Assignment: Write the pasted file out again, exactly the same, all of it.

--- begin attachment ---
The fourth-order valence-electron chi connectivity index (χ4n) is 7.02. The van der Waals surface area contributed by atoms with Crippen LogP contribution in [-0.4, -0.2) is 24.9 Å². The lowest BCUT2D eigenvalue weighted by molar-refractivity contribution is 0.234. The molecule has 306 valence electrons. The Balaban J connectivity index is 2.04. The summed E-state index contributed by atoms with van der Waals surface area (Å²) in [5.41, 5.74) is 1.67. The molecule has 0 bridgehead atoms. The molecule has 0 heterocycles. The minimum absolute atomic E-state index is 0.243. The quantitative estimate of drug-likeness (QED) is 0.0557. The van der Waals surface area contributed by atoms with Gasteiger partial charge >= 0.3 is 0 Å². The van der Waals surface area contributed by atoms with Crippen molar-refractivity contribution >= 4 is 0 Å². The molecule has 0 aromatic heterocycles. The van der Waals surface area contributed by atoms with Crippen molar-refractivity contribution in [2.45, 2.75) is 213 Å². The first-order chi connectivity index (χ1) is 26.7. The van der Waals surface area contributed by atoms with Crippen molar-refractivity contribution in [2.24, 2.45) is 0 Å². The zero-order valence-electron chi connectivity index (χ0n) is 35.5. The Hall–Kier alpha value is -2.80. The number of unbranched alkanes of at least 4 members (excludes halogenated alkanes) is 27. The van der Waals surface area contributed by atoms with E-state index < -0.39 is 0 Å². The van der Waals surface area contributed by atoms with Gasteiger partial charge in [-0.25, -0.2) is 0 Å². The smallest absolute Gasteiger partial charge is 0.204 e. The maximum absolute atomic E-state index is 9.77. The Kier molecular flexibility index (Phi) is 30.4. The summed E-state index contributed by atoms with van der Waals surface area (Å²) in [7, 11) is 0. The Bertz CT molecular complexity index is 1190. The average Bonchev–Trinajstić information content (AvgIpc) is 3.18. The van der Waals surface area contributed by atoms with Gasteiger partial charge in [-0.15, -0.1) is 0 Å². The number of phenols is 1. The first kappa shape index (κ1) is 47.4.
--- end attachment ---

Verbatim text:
The fourth-order valence-electron chi connectivity index (χ4n) is 7.02. The van der Waals surface area contributed by atoms with Crippen LogP contribution in [-0.4, -0.2) is 24.9 Å². The lowest BCUT2D eigenvalue weighted by molar-refractivity contribution is 0.234. The molecule has 306 valence electrons. The Balaban J connectivity index is 2.04. The summed E-state index contributed by atoms with van der Waals surface area (Å²) in [5.41, 5.74) is 1.67. The molecule has 0 bridgehead atoms. The molecule has 0 heterocycles. The minimum absolute atomic E-state index is 0.243. The quantitative estimate of drug-likeness (QED) is 0.0557. The van der Waals surface area contributed by atoms with Gasteiger partial charge >= 0.3 is 0 Å². The van der Waals surface area contributed by atoms with Crippen molar-refractivity contribution >= 4 is 0 Å². The molecule has 0 aromatic heterocycles. The van der Waals surface area contributed by atoms with Crippen molar-refractivity contribution in [2.45, 2.75) is 213 Å². The first-order chi connectivity index (χ1) is 26.7. The van der Waals surface area contributed by atoms with Crippen molar-refractivity contribution in [2.24, 2.45) is 0 Å². The zero-order valence-electron chi connectivity index (χ0n) is 35.5. The Hall–Kier alpha value is -2.80. The number of unbranched alkanes of at least 4 members (excludes halogenated alkanes) is 27. The van der Waals surface area contributed by atoms with E-state index < -0.39 is 0 Å². The van der Waals surface area contributed by atoms with Gasteiger partial charge in [-0.25, -0.2) is 0 Å². The smallest absolute Gasteiger partial charge is 0.204 e. The maximum absolute atomic E-state index is 9.77. The Kier molecular flexibility index (Phi) is 30.4. The summed E-state index contributed by atoms with van der Waals surface area (Å²) in [7, 11) is 0. The Bertz CT molecular complexity index is 1190. The average Bonchev–Trinajstić information content (AvgIpc) is 3.18. The van der Waals surface area contributed by atoms with Gasteiger partial charge in [-0.15, -0.1) is 0 Å². The number of phenols is 1. The first kappa shape index (κ1) is 47.4.